This is a Rugosa, old thorny roses that produce really interesting flowers and often have a nice fragrance reminding one of old Victorian gardens.
Peonies are sort of like fragile roses. Their stems don't want to hold up the heavy blossoms, and rain really gets them.
Over at the pergola one has to look up to see the variety. this is Climbing Clotide Soupert, introduced in 1902, with over 100 petals per blossom and an outstanding fragrance. the blossoms are heavy, so letting it climb gives an opportunity to see them, otherwise they hang and face the ground sometimes.
Directly under the pergola one sees mainly red. I still don't know the name of this one, though I have been told it might be Will Scarlett.
This area of the garden actually is ruled by this mockingbird, and she was very glad to see the garden return to her rule the other day.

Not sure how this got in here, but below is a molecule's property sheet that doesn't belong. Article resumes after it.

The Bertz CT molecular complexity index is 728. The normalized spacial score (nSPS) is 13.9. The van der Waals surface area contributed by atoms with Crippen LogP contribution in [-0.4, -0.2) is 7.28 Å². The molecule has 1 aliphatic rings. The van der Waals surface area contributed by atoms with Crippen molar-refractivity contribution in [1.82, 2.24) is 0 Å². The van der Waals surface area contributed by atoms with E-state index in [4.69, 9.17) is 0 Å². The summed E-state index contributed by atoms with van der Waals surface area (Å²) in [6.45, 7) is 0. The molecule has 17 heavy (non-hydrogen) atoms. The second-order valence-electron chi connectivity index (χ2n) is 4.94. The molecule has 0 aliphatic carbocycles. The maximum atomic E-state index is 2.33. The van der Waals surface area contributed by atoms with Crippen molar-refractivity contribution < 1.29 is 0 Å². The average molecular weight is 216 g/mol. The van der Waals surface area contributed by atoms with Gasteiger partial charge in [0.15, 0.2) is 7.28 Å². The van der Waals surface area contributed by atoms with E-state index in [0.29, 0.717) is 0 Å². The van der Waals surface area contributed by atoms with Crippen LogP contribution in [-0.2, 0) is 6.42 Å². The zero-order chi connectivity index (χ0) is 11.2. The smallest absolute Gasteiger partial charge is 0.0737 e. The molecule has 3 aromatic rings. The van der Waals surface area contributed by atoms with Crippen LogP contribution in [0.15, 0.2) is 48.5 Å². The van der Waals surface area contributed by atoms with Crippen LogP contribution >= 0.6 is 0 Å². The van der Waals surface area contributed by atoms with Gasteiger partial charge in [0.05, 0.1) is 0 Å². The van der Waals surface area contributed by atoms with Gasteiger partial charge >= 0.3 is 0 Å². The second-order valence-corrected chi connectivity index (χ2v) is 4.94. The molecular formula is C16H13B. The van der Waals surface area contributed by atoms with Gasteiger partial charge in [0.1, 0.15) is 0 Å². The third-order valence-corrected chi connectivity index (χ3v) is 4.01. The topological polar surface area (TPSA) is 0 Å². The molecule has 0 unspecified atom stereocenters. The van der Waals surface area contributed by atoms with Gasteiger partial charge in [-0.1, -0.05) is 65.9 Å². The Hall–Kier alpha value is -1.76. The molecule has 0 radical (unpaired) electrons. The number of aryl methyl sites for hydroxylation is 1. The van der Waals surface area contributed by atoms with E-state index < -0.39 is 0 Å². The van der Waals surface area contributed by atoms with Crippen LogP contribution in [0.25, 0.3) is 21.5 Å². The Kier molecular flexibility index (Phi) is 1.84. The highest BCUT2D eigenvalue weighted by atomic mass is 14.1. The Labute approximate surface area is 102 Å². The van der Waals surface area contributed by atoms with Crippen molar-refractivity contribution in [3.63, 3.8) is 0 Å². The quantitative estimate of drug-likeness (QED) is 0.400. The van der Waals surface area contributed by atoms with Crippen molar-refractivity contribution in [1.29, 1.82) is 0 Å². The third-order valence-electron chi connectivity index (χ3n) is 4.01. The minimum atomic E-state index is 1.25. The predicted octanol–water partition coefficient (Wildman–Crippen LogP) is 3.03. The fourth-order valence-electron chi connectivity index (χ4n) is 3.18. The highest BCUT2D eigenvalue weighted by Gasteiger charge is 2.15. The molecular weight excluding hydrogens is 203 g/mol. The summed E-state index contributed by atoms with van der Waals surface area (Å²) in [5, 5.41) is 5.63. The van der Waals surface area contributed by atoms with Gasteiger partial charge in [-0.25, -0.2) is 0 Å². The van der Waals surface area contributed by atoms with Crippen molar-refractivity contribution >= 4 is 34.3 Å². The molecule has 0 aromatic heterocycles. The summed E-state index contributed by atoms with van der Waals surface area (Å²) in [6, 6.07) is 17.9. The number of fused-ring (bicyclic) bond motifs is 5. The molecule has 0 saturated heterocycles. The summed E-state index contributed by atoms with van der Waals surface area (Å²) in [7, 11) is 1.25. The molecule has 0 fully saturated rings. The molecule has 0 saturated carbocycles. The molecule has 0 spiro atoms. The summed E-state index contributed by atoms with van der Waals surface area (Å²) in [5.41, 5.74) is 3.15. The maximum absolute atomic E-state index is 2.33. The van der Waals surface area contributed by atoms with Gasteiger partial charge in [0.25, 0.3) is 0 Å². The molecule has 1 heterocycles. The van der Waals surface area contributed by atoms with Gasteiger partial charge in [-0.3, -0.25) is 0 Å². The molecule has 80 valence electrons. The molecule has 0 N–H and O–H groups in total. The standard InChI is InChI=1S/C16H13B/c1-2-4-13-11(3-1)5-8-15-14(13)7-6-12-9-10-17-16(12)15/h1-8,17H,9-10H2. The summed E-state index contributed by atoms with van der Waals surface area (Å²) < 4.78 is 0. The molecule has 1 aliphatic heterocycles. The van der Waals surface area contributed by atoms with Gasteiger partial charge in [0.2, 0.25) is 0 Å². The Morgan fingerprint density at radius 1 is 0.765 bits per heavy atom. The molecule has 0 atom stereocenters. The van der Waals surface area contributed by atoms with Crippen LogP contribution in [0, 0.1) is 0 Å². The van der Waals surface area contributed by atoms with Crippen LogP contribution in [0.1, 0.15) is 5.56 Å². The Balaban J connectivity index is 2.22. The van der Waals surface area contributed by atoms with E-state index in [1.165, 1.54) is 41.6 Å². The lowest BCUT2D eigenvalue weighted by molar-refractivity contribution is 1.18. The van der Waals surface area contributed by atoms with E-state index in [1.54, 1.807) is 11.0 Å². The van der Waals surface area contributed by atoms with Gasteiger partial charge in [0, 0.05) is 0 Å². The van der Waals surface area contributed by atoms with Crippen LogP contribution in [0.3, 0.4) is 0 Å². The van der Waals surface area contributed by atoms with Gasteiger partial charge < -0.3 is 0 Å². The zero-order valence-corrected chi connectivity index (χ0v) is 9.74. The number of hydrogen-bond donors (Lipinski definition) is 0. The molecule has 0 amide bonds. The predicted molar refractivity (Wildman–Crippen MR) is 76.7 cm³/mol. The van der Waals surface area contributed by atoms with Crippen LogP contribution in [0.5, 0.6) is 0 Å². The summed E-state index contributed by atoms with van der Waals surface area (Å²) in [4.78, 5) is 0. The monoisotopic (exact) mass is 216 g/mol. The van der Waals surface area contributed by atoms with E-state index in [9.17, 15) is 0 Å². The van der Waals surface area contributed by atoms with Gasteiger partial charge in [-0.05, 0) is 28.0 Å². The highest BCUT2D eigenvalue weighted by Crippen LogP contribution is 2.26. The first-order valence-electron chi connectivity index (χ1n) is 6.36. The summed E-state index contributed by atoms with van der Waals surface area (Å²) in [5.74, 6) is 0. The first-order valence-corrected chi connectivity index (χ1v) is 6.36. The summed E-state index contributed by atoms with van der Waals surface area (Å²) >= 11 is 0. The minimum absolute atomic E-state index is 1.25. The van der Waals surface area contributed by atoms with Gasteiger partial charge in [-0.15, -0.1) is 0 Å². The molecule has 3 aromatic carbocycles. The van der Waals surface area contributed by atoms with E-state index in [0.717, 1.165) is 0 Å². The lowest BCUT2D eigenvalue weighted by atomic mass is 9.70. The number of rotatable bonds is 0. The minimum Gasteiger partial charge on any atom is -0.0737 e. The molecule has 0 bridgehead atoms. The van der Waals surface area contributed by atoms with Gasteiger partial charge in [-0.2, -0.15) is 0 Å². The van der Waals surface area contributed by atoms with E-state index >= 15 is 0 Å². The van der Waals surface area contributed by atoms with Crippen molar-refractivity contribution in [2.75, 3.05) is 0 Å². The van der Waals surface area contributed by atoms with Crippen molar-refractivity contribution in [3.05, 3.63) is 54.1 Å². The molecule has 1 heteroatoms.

She doesn't even like me in the area, and often flies at my head. I know she must have a nest nearby, but have not found it yet.
And even higher, growing up through a magnolia tree, is Mermaid, an old climber from 1918, and this one may be that old. The 30 foot canes are huge, and the white blooms with their bright yellow stamens are wonderful, best seen from the bathroom window actually.
Ballerina has been around since 1937, and has a slight musky smell. But what is striking is how the flowers are bunched in hydrangea fashion (technically not so, but only in appearance).
There will be more to come in the following days. If you haven't seen the garden and want to, now is the time. Give me a call or email.